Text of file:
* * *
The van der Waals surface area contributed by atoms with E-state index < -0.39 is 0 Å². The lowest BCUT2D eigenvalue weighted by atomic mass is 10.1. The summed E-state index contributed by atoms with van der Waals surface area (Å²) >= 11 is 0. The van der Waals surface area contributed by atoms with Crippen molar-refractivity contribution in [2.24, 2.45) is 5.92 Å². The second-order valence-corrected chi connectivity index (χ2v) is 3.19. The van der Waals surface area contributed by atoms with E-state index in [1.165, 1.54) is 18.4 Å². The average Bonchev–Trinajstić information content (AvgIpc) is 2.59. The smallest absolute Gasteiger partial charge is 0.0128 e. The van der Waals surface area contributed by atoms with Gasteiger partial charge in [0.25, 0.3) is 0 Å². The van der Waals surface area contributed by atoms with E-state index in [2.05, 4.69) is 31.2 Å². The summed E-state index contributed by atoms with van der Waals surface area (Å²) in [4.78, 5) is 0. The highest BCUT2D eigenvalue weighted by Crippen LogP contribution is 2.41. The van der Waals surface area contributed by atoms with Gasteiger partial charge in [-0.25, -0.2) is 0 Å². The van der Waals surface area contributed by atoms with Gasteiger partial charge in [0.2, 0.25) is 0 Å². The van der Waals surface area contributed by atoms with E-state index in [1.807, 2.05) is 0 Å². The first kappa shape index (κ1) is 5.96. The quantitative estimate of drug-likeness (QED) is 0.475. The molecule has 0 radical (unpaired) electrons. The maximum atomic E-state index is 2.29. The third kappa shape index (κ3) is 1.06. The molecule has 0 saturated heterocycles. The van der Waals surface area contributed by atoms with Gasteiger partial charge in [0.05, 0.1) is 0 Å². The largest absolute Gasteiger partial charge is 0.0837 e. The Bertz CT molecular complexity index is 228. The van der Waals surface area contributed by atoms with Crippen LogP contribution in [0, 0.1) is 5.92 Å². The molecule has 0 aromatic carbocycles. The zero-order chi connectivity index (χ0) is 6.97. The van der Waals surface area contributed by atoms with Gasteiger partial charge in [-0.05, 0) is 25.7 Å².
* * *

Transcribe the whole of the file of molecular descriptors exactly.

The van der Waals surface area contributed by atoms with E-state index < -0.39 is 0 Å². The lowest BCUT2D eigenvalue weighted by atomic mass is 10.1. The summed E-state index contributed by atoms with van der Waals surface area (Å²) >= 11 is 0. The van der Waals surface area contributed by atoms with Crippen molar-refractivity contribution in [2.24, 2.45) is 5.92 Å². The second-order valence-corrected chi connectivity index (χ2v) is 3.19. The van der Waals surface area contributed by atoms with E-state index in [1.165, 1.54) is 18.4 Å². The average Bonchev–Trinajstić information content (AvgIpc) is 2.59. The smallest absolute Gasteiger partial charge is 0.0128 e. The van der Waals surface area contributed by atoms with Gasteiger partial charge in [0.25, 0.3) is 0 Å². The van der Waals surface area contributed by atoms with E-state index in [2.05, 4.69) is 31.2 Å². The summed E-state index contributed by atoms with van der Waals surface area (Å²) in [4.78, 5) is 0. The highest BCUT2D eigenvalue weighted by Crippen LogP contribution is 2.41. The van der Waals surface area contributed by atoms with Gasteiger partial charge in [-0.25, -0.2) is 0 Å². The van der Waals surface area contributed by atoms with Gasteiger partial charge in [0.2, 0.25) is 0 Å². The van der Waals surface area contributed by atoms with E-state index in [1.807, 2.05) is 0 Å². The first kappa shape index (κ1) is 5.96. The quantitative estimate of drug-likeness (QED) is 0.475. The molecule has 0 radical (unpaired) electrons. The maximum atomic E-state index is 2.29. The third kappa shape index (κ3) is 1.06. The molecule has 0 saturated heterocycles. The van der Waals surface area contributed by atoms with Gasteiger partial charge in [0.05, 0.1) is 0 Å². The largest absolute Gasteiger partial charge is 0.0837 e. The Bertz CT molecular complexity index is 228. The van der Waals surface area contributed by atoms with Crippen LogP contribution in [0, 0.1) is 5.92 Å². The molecule has 0 aromatic carbocycles. The zero-order chi connectivity index (χ0) is 6.97. The van der Waals surface area contributed by atoms with Gasteiger partial charge in [-0.05, 0) is 25.7 Å².